China’s trio of mobile network operators – China Mobile, China Unicom and China Telecom – have confirmed that they will take steps to scrap domestic long-distance (DLD) and domestic mobile roaming charges by 1 October 2017, China Daily writes. The announcements follow Premier Li Keqiang’s Government Work Report, which promised to end domestic roaming and DLD charges as part of the government’s plans to improve the internet/ICT industry. In the wake of the Premier’s speech, Vice Minister of Industry and Information Technology Chen Zhaoxiong stated that the watchdog would implement measures to drive the initiative: ‘We will strive to remove completely the domestic long-distance and roaming tariffs for mobile users, greatly reduce the tariff for international long-distance calls and dedicated internet access price[s] for SMEs.’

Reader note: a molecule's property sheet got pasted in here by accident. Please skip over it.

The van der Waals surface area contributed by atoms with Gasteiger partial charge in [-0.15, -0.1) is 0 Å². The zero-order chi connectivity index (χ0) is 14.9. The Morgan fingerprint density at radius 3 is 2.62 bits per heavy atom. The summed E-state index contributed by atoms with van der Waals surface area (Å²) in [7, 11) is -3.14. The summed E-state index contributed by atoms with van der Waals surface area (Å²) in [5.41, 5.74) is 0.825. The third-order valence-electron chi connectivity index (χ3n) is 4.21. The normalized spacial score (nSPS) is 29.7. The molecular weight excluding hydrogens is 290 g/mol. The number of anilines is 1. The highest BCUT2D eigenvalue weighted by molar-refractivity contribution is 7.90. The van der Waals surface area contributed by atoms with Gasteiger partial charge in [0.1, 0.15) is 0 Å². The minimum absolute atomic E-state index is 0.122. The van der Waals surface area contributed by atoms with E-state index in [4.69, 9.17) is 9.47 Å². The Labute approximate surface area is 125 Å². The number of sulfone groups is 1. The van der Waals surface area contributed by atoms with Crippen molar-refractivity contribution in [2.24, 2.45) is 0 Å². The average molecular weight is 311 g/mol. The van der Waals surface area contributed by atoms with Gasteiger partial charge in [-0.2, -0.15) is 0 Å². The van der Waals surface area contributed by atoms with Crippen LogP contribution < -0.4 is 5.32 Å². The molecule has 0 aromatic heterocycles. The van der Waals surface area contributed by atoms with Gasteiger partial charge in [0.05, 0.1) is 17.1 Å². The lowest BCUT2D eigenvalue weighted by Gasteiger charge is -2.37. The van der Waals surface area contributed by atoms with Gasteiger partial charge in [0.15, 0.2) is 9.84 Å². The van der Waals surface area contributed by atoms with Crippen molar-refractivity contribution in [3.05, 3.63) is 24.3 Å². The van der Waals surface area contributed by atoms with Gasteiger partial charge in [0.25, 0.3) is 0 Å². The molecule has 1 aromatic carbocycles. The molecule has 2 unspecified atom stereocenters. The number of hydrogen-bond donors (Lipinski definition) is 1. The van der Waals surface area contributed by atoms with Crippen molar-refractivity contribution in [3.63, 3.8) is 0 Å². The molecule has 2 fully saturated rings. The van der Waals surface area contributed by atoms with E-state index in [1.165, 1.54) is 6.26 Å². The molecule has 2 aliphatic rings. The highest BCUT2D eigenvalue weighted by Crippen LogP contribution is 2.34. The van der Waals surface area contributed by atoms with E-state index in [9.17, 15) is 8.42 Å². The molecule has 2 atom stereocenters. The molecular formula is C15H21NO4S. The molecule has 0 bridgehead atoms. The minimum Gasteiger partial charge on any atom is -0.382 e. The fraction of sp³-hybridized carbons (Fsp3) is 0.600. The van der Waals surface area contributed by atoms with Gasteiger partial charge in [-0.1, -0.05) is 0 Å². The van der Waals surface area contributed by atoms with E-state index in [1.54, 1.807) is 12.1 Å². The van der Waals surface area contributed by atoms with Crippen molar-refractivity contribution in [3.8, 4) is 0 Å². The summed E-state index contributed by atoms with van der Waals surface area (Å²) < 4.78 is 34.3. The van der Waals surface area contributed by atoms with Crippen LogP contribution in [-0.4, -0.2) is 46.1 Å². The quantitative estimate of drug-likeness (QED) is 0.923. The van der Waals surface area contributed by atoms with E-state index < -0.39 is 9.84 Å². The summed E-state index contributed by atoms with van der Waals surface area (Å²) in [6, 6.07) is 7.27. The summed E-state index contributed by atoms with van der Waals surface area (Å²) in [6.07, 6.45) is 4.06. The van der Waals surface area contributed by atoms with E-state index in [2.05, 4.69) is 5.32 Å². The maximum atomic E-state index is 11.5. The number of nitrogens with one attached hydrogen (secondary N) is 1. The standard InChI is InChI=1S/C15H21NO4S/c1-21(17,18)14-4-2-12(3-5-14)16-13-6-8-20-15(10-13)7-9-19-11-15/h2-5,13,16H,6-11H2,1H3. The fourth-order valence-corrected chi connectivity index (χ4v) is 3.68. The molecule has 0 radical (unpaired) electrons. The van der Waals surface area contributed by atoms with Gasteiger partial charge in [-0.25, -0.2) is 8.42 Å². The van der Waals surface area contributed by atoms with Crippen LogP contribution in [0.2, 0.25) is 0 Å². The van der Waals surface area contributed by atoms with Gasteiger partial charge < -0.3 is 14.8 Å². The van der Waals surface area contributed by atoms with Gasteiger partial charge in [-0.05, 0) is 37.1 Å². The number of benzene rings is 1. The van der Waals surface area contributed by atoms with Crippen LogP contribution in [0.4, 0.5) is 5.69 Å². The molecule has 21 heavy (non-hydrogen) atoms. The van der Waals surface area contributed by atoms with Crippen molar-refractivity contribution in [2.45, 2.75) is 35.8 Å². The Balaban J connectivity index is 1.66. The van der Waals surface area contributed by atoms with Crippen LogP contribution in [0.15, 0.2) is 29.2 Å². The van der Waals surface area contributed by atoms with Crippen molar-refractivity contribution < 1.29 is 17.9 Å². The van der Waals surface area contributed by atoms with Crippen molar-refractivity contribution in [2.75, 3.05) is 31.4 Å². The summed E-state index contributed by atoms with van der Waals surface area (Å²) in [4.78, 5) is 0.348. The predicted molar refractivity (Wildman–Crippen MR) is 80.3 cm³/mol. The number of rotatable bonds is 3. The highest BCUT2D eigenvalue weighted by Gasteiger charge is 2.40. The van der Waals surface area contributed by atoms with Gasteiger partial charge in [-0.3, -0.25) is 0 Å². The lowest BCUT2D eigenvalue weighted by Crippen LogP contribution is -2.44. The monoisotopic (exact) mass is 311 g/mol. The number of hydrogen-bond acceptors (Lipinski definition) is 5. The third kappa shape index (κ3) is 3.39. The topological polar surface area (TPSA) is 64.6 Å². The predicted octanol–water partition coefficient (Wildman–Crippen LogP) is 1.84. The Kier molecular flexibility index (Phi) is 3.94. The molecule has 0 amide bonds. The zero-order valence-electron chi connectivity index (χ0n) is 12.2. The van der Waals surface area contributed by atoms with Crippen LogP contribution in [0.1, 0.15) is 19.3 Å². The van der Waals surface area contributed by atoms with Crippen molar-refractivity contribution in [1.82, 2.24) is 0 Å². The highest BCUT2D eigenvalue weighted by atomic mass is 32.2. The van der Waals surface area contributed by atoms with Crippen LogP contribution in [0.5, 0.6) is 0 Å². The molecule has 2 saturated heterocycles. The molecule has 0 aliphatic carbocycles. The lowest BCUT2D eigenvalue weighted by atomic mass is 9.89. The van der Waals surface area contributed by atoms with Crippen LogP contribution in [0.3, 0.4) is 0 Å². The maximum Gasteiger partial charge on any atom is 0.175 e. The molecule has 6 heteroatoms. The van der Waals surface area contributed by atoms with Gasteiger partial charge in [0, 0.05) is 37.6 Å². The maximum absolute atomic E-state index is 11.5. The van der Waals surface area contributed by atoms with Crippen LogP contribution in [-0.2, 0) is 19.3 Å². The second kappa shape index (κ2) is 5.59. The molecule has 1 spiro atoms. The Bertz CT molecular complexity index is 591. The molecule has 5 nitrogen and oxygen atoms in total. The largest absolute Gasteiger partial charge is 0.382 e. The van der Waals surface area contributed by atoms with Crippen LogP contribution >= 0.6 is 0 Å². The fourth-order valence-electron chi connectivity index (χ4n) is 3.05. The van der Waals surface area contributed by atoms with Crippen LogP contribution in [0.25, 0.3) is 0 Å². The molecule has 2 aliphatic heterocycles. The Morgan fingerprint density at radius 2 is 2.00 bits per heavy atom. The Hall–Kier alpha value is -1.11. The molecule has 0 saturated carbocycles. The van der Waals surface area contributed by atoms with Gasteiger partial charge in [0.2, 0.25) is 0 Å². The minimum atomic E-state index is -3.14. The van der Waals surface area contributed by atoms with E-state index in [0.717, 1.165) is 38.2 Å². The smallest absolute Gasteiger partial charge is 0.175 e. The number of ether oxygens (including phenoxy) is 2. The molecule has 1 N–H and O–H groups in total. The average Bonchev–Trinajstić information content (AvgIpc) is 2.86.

For their part, the three providers have set out their own plans to deliver on the government’s promises, with China Unicom stating that it plans to increase broadband coverage, develop new applications and double mobile broadband download speeds from 300Mbps to 600Mbps. For its part, China Mobile noted that domestic roaming charges currently make up around 8% to 10% of its total turnover and the removal of that revenue stream would encourage it to improve operation and management efficiency. The cellco added that it would also reduce rates for international calls, focusing on 64 countries covered by China’s ‘Belt and Road (B&R) Initiative’ – which aims to strengthen ties between China and other countries in the Eurasia region. Finally, China Telecom said it would also lower rates for calls to B&R countries, and reduce broadband prices for SMEs this year. The smallest of the three mobile providers, Telecom also unveiled plans to accelerate the rollout of mobile broadband services, deploy a nationwide voice-over-LTE (VoLTE) service and improve fibre-optic coverage in rural areas of the south by the end of the year.